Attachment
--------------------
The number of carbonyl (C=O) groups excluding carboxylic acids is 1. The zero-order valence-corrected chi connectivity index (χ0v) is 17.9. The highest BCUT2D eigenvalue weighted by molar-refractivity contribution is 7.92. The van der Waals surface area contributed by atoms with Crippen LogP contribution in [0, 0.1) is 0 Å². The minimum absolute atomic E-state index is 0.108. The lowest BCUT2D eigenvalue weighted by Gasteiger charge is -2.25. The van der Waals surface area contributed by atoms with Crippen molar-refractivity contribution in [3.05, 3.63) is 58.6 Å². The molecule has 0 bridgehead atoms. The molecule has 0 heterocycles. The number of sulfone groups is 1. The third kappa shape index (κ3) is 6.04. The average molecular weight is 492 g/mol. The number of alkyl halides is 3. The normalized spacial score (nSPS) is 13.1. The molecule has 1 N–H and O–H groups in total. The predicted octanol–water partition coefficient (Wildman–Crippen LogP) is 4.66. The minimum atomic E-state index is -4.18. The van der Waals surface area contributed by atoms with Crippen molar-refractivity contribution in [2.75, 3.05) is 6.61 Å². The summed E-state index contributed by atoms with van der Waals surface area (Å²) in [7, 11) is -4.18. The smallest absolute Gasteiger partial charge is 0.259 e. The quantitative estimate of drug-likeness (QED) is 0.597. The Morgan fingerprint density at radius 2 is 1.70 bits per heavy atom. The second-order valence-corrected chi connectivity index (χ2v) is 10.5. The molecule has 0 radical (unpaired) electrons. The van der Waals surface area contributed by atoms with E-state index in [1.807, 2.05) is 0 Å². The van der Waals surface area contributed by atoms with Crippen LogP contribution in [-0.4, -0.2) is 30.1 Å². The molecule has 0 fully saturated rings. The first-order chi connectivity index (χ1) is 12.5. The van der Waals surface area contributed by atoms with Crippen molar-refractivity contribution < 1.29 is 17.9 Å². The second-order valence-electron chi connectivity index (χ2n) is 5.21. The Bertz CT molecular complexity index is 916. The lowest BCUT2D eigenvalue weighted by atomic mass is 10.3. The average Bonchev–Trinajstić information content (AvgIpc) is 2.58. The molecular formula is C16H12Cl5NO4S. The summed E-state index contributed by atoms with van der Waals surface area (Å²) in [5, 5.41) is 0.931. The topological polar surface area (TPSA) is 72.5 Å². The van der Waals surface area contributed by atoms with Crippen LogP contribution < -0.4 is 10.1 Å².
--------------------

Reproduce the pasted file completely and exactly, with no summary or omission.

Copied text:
The number of carbonyl (C=O) groups excluding carboxylic acids is 1. The zero-order valence-corrected chi connectivity index (χ0v) is 17.9. The highest BCUT2D eigenvalue weighted by molar-refractivity contribution is 7.92. The van der Waals surface area contributed by atoms with Crippen LogP contribution in [0, 0.1) is 0 Å². The minimum absolute atomic E-state index is 0.108. The lowest BCUT2D eigenvalue weighted by Gasteiger charge is -2.25. The van der Waals surface area contributed by atoms with Crippen molar-refractivity contribution in [3.05, 3.63) is 58.6 Å². The molecule has 0 bridgehead atoms. The molecule has 0 heterocycles. The number of sulfone groups is 1. The third kappa shape index (κ3) is 6.04. The average molecular weight is 492 g/mol. The number of alkyl halides is 3. The normalized spacial score (nSPS) is 13.1. The molecule has 1 N–H and O–H groups in total. The predicted octanol–water partition coefficient (Wildman–Crippen LogP) is 4.66. The minimum atomic E-state index is -4.18. The van der Waals surface area contributed by atoms with Crippen molar-refractivity contribution in [2.75, 3.05) is 6.61 Å². The summed E-state index contributed by atoms with van der Waals surface area (Å²) in [7, 11) is -4.18. The smallest absolute Gasteiger partial charge is 0.259 e. The quantitative estimate of drug-likeness (QED) is 0.597. The Morgan fingerprint density at radius 2 is 1.70 bits per heavy atom. The second-order valence-corrected chi connectivity index (χ2v) is 10.5. The molecule has 0 radical (unpaired) electrons. The van der Waals surface area contributed by atoms with E-state index in [1.807, 2.05) is 0 Å². The van der Waals surface area contributed by atoms with Crippen LogP contribution in [-0.4, -0.2) is 30.1 Å². The molecule has 0 fully saturated rings. The first-order chi connectivity index (χ1) is 12.5. The van der Waals surface area contributed by atoms with Crippen molar-refractivity contribution < 1.29 is 17.9 Å². The second-order valence-electron chi connectivity index (χ2n) is 5.21. The Bertz CT molecular complexity index is 916. The lowest BCUT2D eigenvalue weighted by atomic mass is 10.3. The average Bonchev–Trinajstić information content (AvgIpc) is 2.58. The molecular formula is C16H12Cl5NO4S. The summed E-state index contributed by atoms with van der Waals surface area (Å²) in [5, 5.41) is 0.931. The topological polar surface area (TPSA) is 72.5 Å². The van der Waals surface area contributed by atoms with Crippen LogP contribution < -0.4 is 10.1 Å².